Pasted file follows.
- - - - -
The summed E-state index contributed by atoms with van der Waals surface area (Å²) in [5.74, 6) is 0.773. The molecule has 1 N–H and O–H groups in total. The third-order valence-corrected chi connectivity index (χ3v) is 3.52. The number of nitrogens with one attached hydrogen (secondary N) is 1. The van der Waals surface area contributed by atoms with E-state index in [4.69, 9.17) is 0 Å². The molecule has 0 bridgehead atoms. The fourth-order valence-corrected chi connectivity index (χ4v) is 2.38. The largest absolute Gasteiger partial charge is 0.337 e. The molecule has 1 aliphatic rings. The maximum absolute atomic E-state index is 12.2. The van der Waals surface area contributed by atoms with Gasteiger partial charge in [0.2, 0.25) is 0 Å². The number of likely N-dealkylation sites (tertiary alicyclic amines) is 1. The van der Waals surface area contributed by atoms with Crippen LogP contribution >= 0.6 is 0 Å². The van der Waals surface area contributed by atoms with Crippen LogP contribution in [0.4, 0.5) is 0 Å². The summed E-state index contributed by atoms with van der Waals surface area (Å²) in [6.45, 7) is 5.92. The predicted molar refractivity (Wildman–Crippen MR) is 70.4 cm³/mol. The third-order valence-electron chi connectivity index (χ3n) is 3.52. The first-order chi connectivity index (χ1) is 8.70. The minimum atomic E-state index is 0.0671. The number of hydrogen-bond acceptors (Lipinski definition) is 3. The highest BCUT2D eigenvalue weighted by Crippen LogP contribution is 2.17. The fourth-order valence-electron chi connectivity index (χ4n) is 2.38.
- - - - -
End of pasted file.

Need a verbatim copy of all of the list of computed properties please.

The summed E-state index contributed by atoms with van der Waals surface area (Å²) in [5.74, 6) is 0.773. The molecule has 1 N–H and O–H groups in total. The third-order valence-corrected chi connectivity index (χ3v) is 3.52. The number of nitrogens with one attached hydrogen (secondary N) is 1. The van der Waals surface area contributed by atoms with E-state index in [4.69, 9.17) is 0 Å². The molecule has 0 bridgehead atoms. The fourth-order valence-corrected chi connectivity index (χ4v) is 2.38. The largest absolute Gasteiger partial charge is 0.337 e. The molecule has 1 aliphatic rings. The maximum absolute atomic E-state index is 12.2. The van der Waals surface area contributed by atoms with Gasteiger partial charge in [0.2, 0.25) is 0 Å². The number of likely N-dealkylation sites (tertiary alicyclic amines) is 1. The van der Waals surface area contributed by atoms with Crippen LogP contribution >= 0.6 is 0 Å². The van der Waals surface area contributed by atoms with Crippen LogP contribution in [0.4, 0.5) is 0 Å². The summed E-state index contributed by atoms with van der Waals surface area (Å²) in [6.45, 7) is 5.92. The predicted molar refractivity (Wildman–Crippen MR) is 70.4 cm³/mol. The third-order valence-electron chi connectivity index (χ3n) is 3.52. The first-order chi connectivity index (χ1) is 8.70. The minimum atomic E-state index is 0.0671. The number of hydrogen-bond acceptors (Lipinski definition) is 3. The highest BCUT2D eigenvalue weighted by Crippen LogP contribution is 2.17. The fourth-order valence-electron chi connectivity index (χ4n) is 2.38.